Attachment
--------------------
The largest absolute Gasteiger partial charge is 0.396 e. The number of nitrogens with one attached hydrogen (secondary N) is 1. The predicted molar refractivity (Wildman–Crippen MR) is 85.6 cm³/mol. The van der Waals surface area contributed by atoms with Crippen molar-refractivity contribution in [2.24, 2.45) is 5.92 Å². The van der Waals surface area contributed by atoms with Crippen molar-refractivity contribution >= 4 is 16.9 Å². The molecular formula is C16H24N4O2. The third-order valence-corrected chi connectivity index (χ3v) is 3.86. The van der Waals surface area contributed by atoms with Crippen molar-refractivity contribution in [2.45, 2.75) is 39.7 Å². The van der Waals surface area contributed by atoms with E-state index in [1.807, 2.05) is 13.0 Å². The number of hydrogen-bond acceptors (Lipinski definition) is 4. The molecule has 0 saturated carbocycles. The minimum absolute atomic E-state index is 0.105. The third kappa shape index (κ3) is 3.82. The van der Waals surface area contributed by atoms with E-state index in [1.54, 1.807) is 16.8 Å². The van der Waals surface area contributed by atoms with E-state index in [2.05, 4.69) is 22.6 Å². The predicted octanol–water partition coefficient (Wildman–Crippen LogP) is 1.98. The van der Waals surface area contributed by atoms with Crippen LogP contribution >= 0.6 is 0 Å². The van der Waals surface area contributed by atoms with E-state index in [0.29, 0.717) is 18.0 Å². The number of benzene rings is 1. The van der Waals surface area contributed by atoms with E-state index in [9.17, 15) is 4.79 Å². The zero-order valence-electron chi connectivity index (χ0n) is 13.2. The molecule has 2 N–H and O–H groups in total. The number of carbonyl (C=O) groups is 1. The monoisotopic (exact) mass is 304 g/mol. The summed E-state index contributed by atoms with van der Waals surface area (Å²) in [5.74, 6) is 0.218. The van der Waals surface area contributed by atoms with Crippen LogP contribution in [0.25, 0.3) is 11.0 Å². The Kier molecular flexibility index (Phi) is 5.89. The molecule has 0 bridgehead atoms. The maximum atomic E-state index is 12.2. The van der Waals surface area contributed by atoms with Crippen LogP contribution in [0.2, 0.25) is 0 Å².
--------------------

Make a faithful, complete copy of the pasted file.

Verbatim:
The largest absolute Gasteiger partial charge is 0.396 e. The number of nitrogens with one attached hydrogen (secondary N) is 1. The predicted molar refractivity (Wildman–Crippen MR) is 85.6 cm³/mol. The van der Waals surface area contributed by atoms with Crippen molar-refractivity contribution in [2.24, 2.45) is 5.92 Å². The van der Waals surface area contributed by atoms with Crippen molar-refractivity contribution >= 4 is 16.9 Å². The molecular formula is C16H24N4O2. The third-order valence-corrected chi connectivity index (χ3v) is 3.86. The van der Waals surface area contributed by atoms with Crippen molar-refractivity contribution in [2.45, 2.75) is 39.7 Å². The van der Waals surface area contributed by atoms with E-state index in [1.807, 2.05) is 13.0 Å². The number of hydrogen-bond acceptors (Lipinski definition) is 4. The molecule has 0 saturated carbocycles. The minimum absolute atomic E-state index is 0.105. The third kappa shape index (κ3) is 3.82. The van der Waals surface area contributed by atoms with E-state index in [1.54, 1.807) is 16.8 Å². The van der Waals surface area contributed by atoms with E-state index in [2.05, 4.69) is 22.6 Å². The predicted octanol–water partition coefficient (Wildman–Crippen LogP) is 1.98. The van der Waals surface area contributed by atoms with Crippen LogP contribution >= 0.6 is 0 Å². The van der Waals surface area contributed by atoms with E-state index in [0.29, 0.717) is 18.0 Å². The number of benzene rings is 1. The van der Waals surface area contributed by atoms with E-state index in [9.17, 15) is 4.79 Å². The zero-order valence-electron chi connectivity index (χ0n) is 13.2. The molecule has 2 N–H and O–H groups in total. The number of carbonyl (C=O) groups is 1. The monoisotopic (exact) mass is 304 g/mol. The summed E-state index contributed by atoms with van der Waals surface area (Å²) in [5.74, 6) is 0.218. The van der Waals surface area contributed by atoms with Crippen LogP contribution in [0.25, 0.3) is 11.0 Å². The Kier molecular flexibility index (Phi) is 5.89. The molecule has 0 bridgehead atoms. The maximum atomic E-state index is 12.2. The van der Waals surface area contributed by atoms with Crippen LogP contribution in [0.2, 0.25) is 0 Å².